Not so long ago, New Mexico’s breathtaking scenery enchanted so many visitors that we made it our state motto. Now it’s something far more pragmatic: an enchanting business climate that rivals our 340 days of sunshine.

It’s also a land of great diversity. New Mexico’s complementary cultures, varied geography and dedicated workforce make it an attractive location for many types of businesses. Industries that have established themselves here include aerospace and defense, advanced manufacturing, value-added agriculture, logistics and distribution, technology commercialization, energy and renewable resources, and digital media.

People are moving to the southwest in record numbers and New Mexico has plenty of room for them. They’re moving for the same reason you’re considering it—a good business environment and a quality lifestyle that’s hard to find anywhere else. There’s culture, arts and history, surrounded by a stunning landscape that invites you to come out and play.

New Mexico 2,065,932
Alamogordo 30,639 Las Cruces 98,230
Albuquerque 547,569 Las Vegas 13,750
Artesia 11,314 Los Lunas 14,872
Carlsbad 26,167 Lovington 11,004
Clovis 38,225 Portales 12,403
Deming 14,877 Rio Rancho 88,034
Espanola 10,250 Roswell 48,464
Farmington 45,912 Santa Fe 68,153
Gallup 21,769 Silver City 10,276
Hobbs 34,107 Sunland Park 14,196
Communities with populations greater than 10,000.
Source: U.S. Census Bureau.


New Mexico provides transportation and storage logistics that make doing business simpler. Supported by three interstate freeways, a vast railway system, and a number of regional and international airports, New Mexico offers direct access to much of the United States, as well as the international borders of Canada and Mexico. From New Mexico, it’s possible to reach Texas, Arizona, Colorado, Kansas, Oklahoma and Utah within one day’s trucking, and California markets in two days. Distribution companies, manufacturers, and other business are well-positioned here to serve both east and west coast clients.

  • Interstate Highways: I-40, I-10, & I-25
  • U.S. Highways: 12
  • Railroads: six major rails operated by Burlington Northern Santa Fe & Union Pacific
  • Airports: one international & 60 public
  • Ports of Entry: Santa Teresa, Antelope Wells & Columbus

link_12 Transportation Infrastructure


New Mexico is second only to Arizona in days of sunshine per year. The climate is dry and extreme weather conditions are rare.  Elevations in the state range from 2,817 ft. at Red Bluff Lake in the southern Rio Grande Valley to 13,161 ft. on Wheeler Peak in north central New Mexico. While New Mexico is considered a southern state in terms of latitude, bordering Texas and Arizona to the east and west, and Mexico to the south, its elevation provides for four seasons throughout the state.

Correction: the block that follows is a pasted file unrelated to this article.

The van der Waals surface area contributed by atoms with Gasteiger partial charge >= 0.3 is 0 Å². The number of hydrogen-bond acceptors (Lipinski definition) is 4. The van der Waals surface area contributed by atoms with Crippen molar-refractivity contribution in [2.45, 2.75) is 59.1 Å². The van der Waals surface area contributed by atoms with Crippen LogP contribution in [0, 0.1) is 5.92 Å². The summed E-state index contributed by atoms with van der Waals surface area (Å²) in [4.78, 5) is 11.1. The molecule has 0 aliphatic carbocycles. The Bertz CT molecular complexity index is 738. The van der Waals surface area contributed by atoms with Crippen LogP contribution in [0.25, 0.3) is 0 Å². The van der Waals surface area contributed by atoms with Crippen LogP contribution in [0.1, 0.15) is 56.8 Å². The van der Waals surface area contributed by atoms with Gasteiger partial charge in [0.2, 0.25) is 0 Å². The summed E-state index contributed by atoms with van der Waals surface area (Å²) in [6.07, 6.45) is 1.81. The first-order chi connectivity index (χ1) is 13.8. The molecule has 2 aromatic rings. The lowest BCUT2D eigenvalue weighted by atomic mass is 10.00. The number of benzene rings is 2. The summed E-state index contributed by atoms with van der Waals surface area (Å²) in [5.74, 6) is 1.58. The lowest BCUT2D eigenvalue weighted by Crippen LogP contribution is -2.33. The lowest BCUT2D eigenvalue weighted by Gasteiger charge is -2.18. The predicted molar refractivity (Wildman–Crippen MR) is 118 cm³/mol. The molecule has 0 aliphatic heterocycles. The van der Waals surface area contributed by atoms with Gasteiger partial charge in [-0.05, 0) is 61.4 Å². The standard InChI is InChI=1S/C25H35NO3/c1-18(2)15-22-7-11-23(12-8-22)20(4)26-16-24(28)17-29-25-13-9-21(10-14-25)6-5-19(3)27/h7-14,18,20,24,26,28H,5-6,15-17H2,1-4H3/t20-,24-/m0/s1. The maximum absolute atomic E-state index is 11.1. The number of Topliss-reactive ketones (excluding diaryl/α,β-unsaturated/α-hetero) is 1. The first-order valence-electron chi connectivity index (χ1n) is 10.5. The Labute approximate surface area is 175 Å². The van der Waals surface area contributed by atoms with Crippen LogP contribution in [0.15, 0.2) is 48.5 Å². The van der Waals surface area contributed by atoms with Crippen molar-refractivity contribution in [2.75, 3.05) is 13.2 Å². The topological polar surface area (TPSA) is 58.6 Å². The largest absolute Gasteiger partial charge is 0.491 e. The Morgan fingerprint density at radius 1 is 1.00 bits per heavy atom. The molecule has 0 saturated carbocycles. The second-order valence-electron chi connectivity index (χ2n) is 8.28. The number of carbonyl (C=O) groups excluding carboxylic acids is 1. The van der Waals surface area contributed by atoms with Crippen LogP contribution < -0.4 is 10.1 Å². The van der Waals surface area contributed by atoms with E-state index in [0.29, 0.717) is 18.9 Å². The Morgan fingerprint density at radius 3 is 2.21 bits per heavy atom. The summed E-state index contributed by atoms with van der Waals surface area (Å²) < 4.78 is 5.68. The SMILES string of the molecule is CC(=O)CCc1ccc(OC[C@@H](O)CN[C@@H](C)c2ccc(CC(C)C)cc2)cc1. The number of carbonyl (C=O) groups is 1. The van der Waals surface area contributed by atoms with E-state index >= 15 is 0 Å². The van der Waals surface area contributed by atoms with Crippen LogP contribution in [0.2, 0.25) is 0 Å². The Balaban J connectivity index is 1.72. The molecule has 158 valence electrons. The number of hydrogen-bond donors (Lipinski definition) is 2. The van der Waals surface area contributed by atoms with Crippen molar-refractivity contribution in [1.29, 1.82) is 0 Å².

The normal weather patterns call for warm to hot days and cool nights with scattered thundershowers in the summer and cold nights and moderate days with some snow in the winter. Fall and spring can bring some of the most gorgeous weather, with spring being the most unpredictable.


New Mexico is the 5th largest state in the union, with a land area of 121,365 square miles. The diverse landscape includes deeply forested mountains to the vast desert of White Sands National Monument. In fact, six of the seven life zones found in the world exist here in New Mexico. These life zones are classified by vegetation types and vary by altitude and orientation to the sun.

New Mexico is roughly bisected by the Rio Grande and has an approximate mean altitude of 5,700 ft (1,737 m). The topography of the state is marked by broken mesas, wide deserts, heavily forested mountain wildernesses, and high, bare peaks. The mountain ranges, part of the Rocky Mountains, rising to their greatest height (more than 13,000 ft/3,962 m) in the Sangre de Cristo Mountains, are in broken groups, running north to south through central New Mexico and flanking the Rio Grande. In the southwest is the Gila Wilderness.